Resident gender and level of training
Female residents had higher scores than male residents. Mean global scores were 3.2 (SD 0.68) for men and 3.5 (0.65) for women (two-tailed t = −2.21, df = 68, P = 0.03, effect size d = 0.43). Mean CIS-scale scores were 3.9 (3.1) for men and 4.1 (0.30) for women, (two-tailed t = −2.67, df = 68, P = 0.01, effect size d = 0.63). However, 9 of 79 residents did not provide gender data on the survey. After a worst-case sensitivity analysis, the difference between male and female residents was no longer significant. The mean scores of second- and third-year residents were identical.
Sixty-six of 68 IM residents (97%) discussed risk factors in the informed consent (HIV) case, but only 55 (81%) thoroughly explained the pros and cons of testing. In the elder-abuse case, only 50 of 63 residents (79%) elicited the history of elder abuse; when asked by the patient, 9 residents (14%) said they would confront the patient's son about the problem despite her request not to do so. One resident agreed to the patient's request not to make note of the abuse on her clinic chart.
Acceptability and feasibility
In focus groups after the first two pilot administrations of the CIS-OSCE, all residents (n = 6 for each of the two groups) felt that the SP portrayals were realistic, but some felt that there had not been enough time to play some of the scenarios through to conclusion. Residents particularly valued encounters in which they had little prior experience, such as elder abuse. All residents appreciated the verbal feedback from the SPs and felt that the assessment experience was helpful overall. In a similar debriefing of the six SPs, all the SPs felt that the encounters were realistic. Although several of the scenarios could not be played out to a conclusion, SPs felt adequately able to assess the residents' interpersonal and communication skills based on the 10-minute encounter. In the survey after the CIS-OSCE, 36 of 45 IM residents (78%) agreed or strongly agreed that the cases had allowed them to demonstrate their interpersonal and communication skills.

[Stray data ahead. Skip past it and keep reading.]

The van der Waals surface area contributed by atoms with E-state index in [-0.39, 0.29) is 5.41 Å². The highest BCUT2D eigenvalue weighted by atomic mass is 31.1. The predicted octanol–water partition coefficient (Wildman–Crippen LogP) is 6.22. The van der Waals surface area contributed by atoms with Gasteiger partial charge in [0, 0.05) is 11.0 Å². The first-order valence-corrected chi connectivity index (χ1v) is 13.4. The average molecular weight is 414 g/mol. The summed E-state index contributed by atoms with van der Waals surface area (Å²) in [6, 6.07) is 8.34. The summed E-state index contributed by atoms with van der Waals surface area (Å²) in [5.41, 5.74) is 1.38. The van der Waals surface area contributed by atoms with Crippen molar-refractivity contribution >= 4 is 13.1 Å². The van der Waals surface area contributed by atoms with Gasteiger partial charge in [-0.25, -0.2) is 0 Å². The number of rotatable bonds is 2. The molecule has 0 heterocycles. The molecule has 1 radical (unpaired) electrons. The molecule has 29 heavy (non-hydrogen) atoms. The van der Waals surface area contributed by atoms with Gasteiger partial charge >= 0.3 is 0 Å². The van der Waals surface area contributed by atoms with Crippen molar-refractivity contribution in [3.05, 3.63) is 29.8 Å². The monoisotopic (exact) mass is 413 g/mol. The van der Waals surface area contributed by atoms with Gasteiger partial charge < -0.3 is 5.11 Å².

Experience across programs
Table 3 shows the generalizability of the CIS-OSCE for the five residency programs assessed to date: IM/FM, general surgery, pediatrics, obstetrics–gynecology, and neurology. Generalizability ranged from 0.57 to 0.82, with a median of 0.72 (SD 0.12). Results of the surgery CIS-OSCE have been previously published.18 Detailed results of the CIS-OSCE assessments of other specialties are pending.
Interviews with the program director “consumers” of the CIS-OSCE indicated that the reports generated by the CIS-OSCE were acceptable and useful for both resident assessment and program evaluation. Reports were used in diverse ways (List 2). Most program directors used the individual CIS-OSCE report as a focus of discussion in their semiannual resident feedback/evaluation meetings. In some programs, residents and preceptors reviewed videotapes of the encounters to facilitate individual remediation, whereas group debriefing of residents afforded remedial instruction of frequently missed content-specific and CIS items. Program directors reported that group-level reports helped them identify curricular gaps, such as lack of experience with elder abuse, sometimes resulting in educational interventions, the outcomes of which could be assessed in the following year's exam. All programs stated that they had used the CIS-OSCE as only one component of their formative assessment process.